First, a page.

Wednesday, January 28, 2009

Monkeys and sunbirds in the garden

Have had very slow connections and cannot download pictures, so the mention of them here will have to be left to the imagination.

Safely arrived in Nairobi to be greeted by a heavy rain storm. The November rains failed, and with it an entire crop season, and it took no time for our taxi driver to tell about the latest corruption scandal, which involves the sale of maize to Sudan, the emptiness of maize silos here in Kenya and his opinion that the members of parliament involved in the scam should be dumped en masse. Will it happen? Not likely.

The rain lasted several hours, and over 25 mm fell in some places around Nairobi. Much welcome of course, but of no used to the crop sector as nobody will have planted and the proper rains are not expected until March.

Dropped off copies of The Trouble With Lions at five book shops and have lined up two more for tomorrow. We also visited Jean Hartley of ViewFinders Ltd, who acts for film crews in Kenya. She told us that she had acted for 78 such crews last year and already has 19 under way this year, and it is only January! While were with her, a lone colobus male sat in a tree in her garden and looked at us, while a troupe of very troublesome Sykes monkeys raided the sugar water feeders that she had hung up for the sunbirds. This green-headed sunbird, looking a bit like a character from The Muppets, was one I snapped a few years back. (What green-headed sunbird, I hear you ask)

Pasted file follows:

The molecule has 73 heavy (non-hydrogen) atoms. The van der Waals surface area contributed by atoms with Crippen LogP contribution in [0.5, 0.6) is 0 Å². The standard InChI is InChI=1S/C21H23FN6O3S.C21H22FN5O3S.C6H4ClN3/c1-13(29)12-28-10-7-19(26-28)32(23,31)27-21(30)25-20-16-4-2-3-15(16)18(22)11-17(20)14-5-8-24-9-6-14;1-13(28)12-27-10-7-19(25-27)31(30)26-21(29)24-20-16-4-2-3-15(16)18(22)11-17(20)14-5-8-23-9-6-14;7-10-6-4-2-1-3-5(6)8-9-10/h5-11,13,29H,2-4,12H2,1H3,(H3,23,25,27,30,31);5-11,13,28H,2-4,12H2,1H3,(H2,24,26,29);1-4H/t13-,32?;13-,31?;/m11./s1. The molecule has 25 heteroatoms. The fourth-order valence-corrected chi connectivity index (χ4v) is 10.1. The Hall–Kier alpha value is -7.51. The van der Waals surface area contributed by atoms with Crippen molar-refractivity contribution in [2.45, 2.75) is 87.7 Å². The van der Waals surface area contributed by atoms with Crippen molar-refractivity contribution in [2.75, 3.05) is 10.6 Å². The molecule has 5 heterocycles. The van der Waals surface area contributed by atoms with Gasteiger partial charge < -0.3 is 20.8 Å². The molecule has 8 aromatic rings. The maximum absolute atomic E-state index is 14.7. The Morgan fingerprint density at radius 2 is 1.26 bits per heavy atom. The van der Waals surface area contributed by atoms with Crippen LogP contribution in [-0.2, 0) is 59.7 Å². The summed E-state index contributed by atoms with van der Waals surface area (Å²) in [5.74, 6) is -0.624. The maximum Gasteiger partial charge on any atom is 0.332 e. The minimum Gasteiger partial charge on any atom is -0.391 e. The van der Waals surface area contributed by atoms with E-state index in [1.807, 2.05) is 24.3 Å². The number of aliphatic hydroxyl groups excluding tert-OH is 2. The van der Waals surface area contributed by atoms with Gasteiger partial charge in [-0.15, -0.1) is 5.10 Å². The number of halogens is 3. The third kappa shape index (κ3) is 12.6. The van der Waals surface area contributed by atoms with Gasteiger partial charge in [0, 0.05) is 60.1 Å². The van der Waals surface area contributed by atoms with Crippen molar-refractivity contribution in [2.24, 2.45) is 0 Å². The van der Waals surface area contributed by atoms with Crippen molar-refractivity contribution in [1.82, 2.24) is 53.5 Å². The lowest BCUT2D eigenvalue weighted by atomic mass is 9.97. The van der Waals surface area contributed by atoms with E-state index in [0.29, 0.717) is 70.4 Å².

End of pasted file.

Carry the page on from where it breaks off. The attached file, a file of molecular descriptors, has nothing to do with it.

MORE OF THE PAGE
Jean’s dogs tried to chase the monkeys, a futile effort of course and she worried about them as an aggressive male Sykes can make a mess of a large dog, and she has only Jack Russells. She took this picture of the colobus. (another non-download!) All this primate activity was taking place within a kilometer of Westlands, one of Nairobi’s busiest shopping areas.

Jean has also written a review of TTWL, but I have not seen that yet. Meanwhile we purchased copies of some of the classic Alan Root Films such as Castles in Clay that set the bar for wildlife films. We hope to show these to the children at Kasenyi as we endeavour to build up the conservation side of their education.

I will try & get the colobus and the bird on later, but don't hold your breath

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